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on November 25, 2007
This Pumpkin Carver should be called a "Pumpkin Skinner". It's great for patterns that call for you to skin (remove only the top layer instead of cutting all the way through) the pumpkin for a glowing effect. But I did not find it very effective for actual carving, even though I went and bought a carving bit (not included with Dremel). So: great for skinning, but only average, at best, for carving.
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on April 18, 2014
I bought this so I could get wacky with my pumpkin designs. I bought different dremel bits for it, but they never fit perfectly. At one point the whole unit seized and I couldn't get the bit out. Found out the hard way that dremel only intended you to use the bit that came with the dremel only. Kind of a waste of 20 dollars. You might want to buy a real dremel instead.
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on October 27, 2007
There didn't seem to be any reviews of the Dremel tool on fake pumpkins, so here's my two cents. I purchased the Dremel Pumkin Carver after searching for a tool built for fine detail work on the increasingly popular fake foam pumpkins, and I was a little underwhelmed. Depending on what you want to do with it, the 1/8" cutter included with the tool was a little cumbersome and best suited for removal of large areas of the pumpkin. I went out to buy separate cutters to work more efficiently. The design makes it slightly difficult maneuver in tight spaces, and the low speed only causes the tool to bounce around the face of the pumpkin, so stick with high speed for better control. Plus, while not entirely unexpected, be prepared for a lot of dust if you want to go down this road. Not a bad tool, but in the end I've gone back to the X-Acto knife to carve the fake jack-o-lantern.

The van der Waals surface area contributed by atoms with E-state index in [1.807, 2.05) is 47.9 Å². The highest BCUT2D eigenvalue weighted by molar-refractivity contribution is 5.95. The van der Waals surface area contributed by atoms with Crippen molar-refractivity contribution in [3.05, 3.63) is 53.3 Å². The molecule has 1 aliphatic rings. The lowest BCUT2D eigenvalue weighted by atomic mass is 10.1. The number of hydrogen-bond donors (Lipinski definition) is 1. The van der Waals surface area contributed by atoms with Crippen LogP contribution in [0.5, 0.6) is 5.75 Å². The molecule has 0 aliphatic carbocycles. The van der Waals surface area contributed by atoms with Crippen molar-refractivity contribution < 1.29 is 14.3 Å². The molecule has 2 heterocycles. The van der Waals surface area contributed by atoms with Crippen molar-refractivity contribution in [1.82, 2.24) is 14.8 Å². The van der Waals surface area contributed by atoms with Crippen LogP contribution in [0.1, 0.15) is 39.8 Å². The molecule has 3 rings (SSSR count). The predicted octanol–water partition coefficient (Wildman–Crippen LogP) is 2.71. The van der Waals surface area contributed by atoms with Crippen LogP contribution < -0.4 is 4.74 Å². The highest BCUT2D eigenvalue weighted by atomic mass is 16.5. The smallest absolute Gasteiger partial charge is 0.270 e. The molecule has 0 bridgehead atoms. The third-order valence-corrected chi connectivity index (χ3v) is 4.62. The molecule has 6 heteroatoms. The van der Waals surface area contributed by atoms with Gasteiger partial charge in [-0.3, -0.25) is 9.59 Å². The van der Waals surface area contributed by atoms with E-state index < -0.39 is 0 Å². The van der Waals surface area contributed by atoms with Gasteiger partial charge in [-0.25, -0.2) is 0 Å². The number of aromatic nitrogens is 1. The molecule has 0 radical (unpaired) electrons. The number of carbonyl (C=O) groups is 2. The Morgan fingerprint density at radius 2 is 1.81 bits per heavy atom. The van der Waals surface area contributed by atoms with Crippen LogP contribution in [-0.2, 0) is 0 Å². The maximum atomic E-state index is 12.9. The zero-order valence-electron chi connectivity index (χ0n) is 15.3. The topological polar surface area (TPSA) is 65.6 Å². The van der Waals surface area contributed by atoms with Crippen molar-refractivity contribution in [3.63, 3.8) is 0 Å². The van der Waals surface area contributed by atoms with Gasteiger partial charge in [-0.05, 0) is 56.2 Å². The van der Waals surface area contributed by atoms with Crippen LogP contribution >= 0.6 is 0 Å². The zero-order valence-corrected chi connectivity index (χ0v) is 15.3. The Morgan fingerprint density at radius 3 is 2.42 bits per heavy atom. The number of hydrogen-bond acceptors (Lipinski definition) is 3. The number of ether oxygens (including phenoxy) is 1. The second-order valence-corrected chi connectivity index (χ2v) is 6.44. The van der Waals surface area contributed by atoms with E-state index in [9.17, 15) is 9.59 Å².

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on November 27, 2007
This tool would work great for its original intent, moulding, minor sculpting, but other than that, it sucks. it over heats, drains batteries rapidly, and really doesnt like to carve pumpkins at all. the average pumpkin is b/t 1/2" and 1" in thickness, and the thicker the worse it works. i prob spent about $12 in batteries before i went and got my CORDED ROTO ZIP to finish the job. dont waste your time.
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on November 11, 2008
I purchased this thinking it would be the end-all be-all in pumpkin carving. I was really disappointed when I actually used it. It's not meant for anything tougher than slowly scraping the skin off of a pumpkin (and turning the skin into a messy pulp). Put any strain on it and it will oftentimes just cut off, so you've got to coax it back on (turn it off, wait, turn it back on again). Also I was disappointed to see it only came with one bit - if you market something as a carving tool you really should have a bit that does some carving, not just scraping. (just a note here - the package does say "Tool is intended for carving design not cutting shapes." Since I purchased this online from a site that didn't clarify this, my expectations were admittedly off. When I see something that says it is for pumpkin CARVING I think of traditional pumpkin carving. Which is, in fact, cutting a design into a pumpkin.)

BUT, once I lowered my expectations, I found it can be quite useful (albeit in only one respect). We tend to cut more complex carvings/faces/patterns in our pumpkins and I found that using the dremel to trace the pattern into the skin first made it a LOT easier to get the cuts right when I went in with the blade. It made following the pattern really easy. Just be prepared to clean up a lot of pumpkin pulp.